Anyway, this is an absurd depth to go to to suggest to people that it is worth some time to listen to a cap in a guitar. I have no horse in this race, its your guitar, your tone, your world. I like coming on here to learn about les pauls because it's my preferred instrument and this message board is an excellent barometer to judge the failures and success of gibson's marketing which is insightful for what we do now. Coming from a world of recording guys, which is a world of listeners (not to instruction from the internet, but to sound coming out of speakers) its odd to make a suggestion to hey dude, clip some leads in your guitar and have a listen to then be brought to task by prove it to me guy. Try it, dont try it, who cares. Watching people discourage others from even listening out of curiosity is just an odd thing and why I post this crap. Maybe all the caps you "tested" sound the same. I know I have been in that boat time and again. Its a lot easier to find 10 caps that sound the same than 4 that sound different. Also please consider, Im not trying to convince people of a single thing. Seems like the people that have their mind made up should get a high five, it's for everyone else who's on the fence. Have a listen. You might find something you like better than the disc cap in your guitar. you might not either but at least you discovered for yourself and didnt have to take my or some other guy's word for it.
     
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  2. FourT6and2

    FourT6and2 Senior Member

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    Noted. Thanks for clarifying. :)

    I'm curious why a company would make three different kinds in the first place, then. Why bother making a copper foil, PIO cap in ceramic, copper, and aluminum casing? In what situations would someone need or desire one over the others? Off topic, I know. But the door has been opened. :) I'm not trying to imply there is an audible difference between them. I'm just curious.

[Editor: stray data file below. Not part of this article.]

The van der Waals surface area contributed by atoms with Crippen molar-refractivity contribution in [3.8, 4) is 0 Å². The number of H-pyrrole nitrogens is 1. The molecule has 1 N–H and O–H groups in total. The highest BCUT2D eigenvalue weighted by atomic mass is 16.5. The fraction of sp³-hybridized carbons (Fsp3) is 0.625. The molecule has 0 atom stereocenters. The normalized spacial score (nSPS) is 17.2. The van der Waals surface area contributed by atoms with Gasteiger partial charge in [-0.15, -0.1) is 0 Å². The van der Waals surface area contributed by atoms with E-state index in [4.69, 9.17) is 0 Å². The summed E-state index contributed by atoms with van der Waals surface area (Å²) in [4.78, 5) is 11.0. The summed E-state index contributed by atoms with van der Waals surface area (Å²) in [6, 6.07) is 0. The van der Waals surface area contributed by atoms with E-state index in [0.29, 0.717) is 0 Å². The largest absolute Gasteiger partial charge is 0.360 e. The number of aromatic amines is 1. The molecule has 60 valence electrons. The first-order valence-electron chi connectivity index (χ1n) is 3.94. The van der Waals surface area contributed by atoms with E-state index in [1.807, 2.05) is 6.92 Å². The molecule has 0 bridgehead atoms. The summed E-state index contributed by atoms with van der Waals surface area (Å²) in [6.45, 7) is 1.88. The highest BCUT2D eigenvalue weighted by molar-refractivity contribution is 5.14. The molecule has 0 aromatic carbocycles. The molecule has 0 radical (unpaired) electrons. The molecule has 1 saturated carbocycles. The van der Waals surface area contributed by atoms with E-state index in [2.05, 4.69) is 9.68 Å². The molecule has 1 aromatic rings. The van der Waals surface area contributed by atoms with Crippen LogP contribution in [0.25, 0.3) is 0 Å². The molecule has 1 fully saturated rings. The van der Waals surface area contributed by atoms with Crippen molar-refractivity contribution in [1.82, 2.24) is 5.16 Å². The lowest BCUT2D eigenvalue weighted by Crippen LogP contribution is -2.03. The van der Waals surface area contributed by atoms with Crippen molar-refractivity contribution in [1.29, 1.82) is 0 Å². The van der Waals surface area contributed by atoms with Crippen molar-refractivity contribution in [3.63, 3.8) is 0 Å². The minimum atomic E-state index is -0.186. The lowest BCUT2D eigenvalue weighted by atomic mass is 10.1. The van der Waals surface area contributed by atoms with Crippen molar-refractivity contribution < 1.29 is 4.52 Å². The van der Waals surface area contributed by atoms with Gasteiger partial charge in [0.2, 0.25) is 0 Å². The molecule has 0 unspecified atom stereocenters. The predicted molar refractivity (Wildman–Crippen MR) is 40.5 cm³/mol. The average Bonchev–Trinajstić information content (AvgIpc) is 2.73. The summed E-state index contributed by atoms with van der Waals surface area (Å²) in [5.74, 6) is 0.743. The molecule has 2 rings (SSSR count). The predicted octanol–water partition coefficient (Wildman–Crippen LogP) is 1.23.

3. KenG

    KenG Senior Member

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    The reason for different dielectrics is varied. Ceramics are small, inexpensive and a strong dielectric for voltage but have a limited range of capacitance.
    Tantalum caps offer small size, fairly large capacitance for filtering but a lower voltage range.
    Environmental, size, stability and voltage ratings can all call for different cap construction. Consider though that the entire audio band of 20Hz - 20KHz is but a small insignificant fraction of the working frequencies caps actually operate at (DC - GHz).
     
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  4. matt@msscguitar

    matt@msscguitar www.MSSCGuitar.com Premium Member MLP Vendor V.I.P. Member

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    All of this is a bunch of perceived mathematical, scientific masturbation.

    In all seriousness, I could personally give two shits of whether something can be proven with a calculator when it comes to sound. I'm all about what my ears like.
     
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  5. Quill

    Quill Senior Member

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    I'm in no way trying to highlight any part of your great post, wm - just catching a couple of phrases. All I want to say is,

    Best response ever.
     
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  6. El Kabong

    El Kabong Senior Member

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    My bad... it appeared to me that you were pointing at two apples and asking which was most like an orange... I've never tested Jensen foils but will certainly give them a listen... my guess is that while they might be the best of what the new generation of caps has to offer, they won't compare to traditional paper in oil for the classic PAF based sound (if there is such a thing) I'm in pursuit of. Of course I won't know until I hear them as specs mean very little to me as far as caps go.
     
  7. El Kabong

    El Kabong Senior Member

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    I'd like to know which specific myths you are referring to... my father and brother are both electrical engineers (60+ and 40+ years) and they both told me the exact same thing... "caps distort sound and different caps distort sound differently..." how much differently is subjective but the fact that they are indeed scientifically and audibly different seems to me to be the "truth about tone capacitors".